Interview: Krief

Krief @ The Dakota Tavern, 13-04-12

When I had sat down with Krief, it was back in April. Patrick Krief and his band were in Toronto to celebrate the release of Hundred Thousand Pieces. Midway through our chat, the opening band hit the stage and Krief was yelling into the recorder, so I thought I’d spare his voice and keep the chat brief.

The night before, Krief had his official release party, which he says was quite intimate, at O Patro Vys in his hometown of Montreal. After a long drive, he admits to being “a bit hungover.” Can’t blame a guy for enjoying his release party, right?

Krief may be known as a guitarist for The Dears. He says, “I played about a thousand, five hundred shows with The Dears and written songs with The Dears and… it’s part of who I am. It’s going to affect everything. The Dears affect me as much as I affect them. I’m a common denominator.”

Previously Krief had been releasing music as Black Diamond Bay, but Krief indicated that his latest music was a continuation of his old project.

As far as how the music has evolved, Krief says, “Everybody is playing a part that’s gonna be heard because it’s arranged that way. Things kind of jump out at me now, it’s not a flat lined wall of sound. My singing has come up a notch too, after playing about three hundred shows.”

Krief jokes that his state of mind at the time of writing the songs was “a drunken haze.”
But his mood when recording the album was not good. He says, “When it came time to actually put it together, I was in a dark place. Not so much depressed, but a lot of anxiety. A bad kind of anxiety.” Knowing this, the album’s moody feel makes a lot more sense.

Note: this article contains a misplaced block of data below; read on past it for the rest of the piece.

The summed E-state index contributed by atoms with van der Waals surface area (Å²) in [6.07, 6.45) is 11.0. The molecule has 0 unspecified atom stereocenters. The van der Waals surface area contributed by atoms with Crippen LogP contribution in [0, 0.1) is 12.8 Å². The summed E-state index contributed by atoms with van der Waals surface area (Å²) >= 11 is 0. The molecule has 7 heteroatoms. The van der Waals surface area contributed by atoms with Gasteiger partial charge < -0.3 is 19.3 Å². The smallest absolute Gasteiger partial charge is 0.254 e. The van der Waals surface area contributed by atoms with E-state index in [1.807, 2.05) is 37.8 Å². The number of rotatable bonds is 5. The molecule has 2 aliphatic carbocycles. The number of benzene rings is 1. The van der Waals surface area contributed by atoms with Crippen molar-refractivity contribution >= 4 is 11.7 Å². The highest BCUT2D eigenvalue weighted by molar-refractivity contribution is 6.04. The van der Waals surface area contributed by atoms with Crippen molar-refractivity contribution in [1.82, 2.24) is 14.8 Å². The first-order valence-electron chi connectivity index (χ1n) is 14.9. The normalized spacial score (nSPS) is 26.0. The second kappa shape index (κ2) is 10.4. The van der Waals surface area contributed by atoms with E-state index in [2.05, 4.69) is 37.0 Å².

Krief actually recorded all the instruments himself, with the exception of keyboards. Roberto Piccioni, who was also part of Black Diamond Bay, recorded keys. Krief describes how the live show comes together as “synergy” and continues to say, “I hate that word, but I’m using it. It’s one of those words that douchebags use a lot, you know? So I guess I’m a doucebag.”

At this point, Piccioni chimes in, “I can confirm.”

We all have a good laugh and then Krief continues, “People [are] playing off each other and it does something. I’m overwhelmed by the feeling of these songs when we start playing them live. I’m always feeling like ‘wow, these songs are better than I thought they were.’ But every once in a while you get one that doesn’t really work that way.”

When I press for a drunken story, Krief asks Piccioni, “Can I tell them about the time you fell down the stairs?” Piccioni says yes and Krief then tells the short story.

“We were in Toronto sleeping at a friend’s place. We were on a fire escape drinking and Roberto fell down the stairs and he smashed his head. He was bleeding and when he got up, he was talking like our drummer.”

At this point, Krief does an impression of Piccioni, which has Krief doing his best to lose his Montreal accent, sounding almost American.

He presses on. “He had a concussion. We were like, ‘Just go to sleep, man. You’ll be fine.’ Which is like the worst thing you can do when you have a concussion.”

Well, Piccioni is fine, so I suppose it all worked out okay, but at least Krief realizes it was terrible advise!

As for the band’s shot of choice, it’s vodka. In fact, just after our chat started, the bassist came in with a bottle of vodka from the LCBO. Krief and Piccioni called him a good kid.

You can find Hundred Thousand Pieces on iTunes. And while I don’t see any upcoming shows just yet, I recommend you see him live when you get the chance.


Categories: Interviews


Subscribe to our RSS feed and social profiles to receive updates.

No comments yet.

Leave a Reply

Fill in your details below or click an icon to log in: Logo

You are commenting using your account. Log Out /  Change )

Twitter picture

You are commenting using your Twitter account. Log Out /  Change )

Facebook photo

You are commenting using your Facebook account. Log Out /  Change )

Connecting to %s

%d bloggers like this: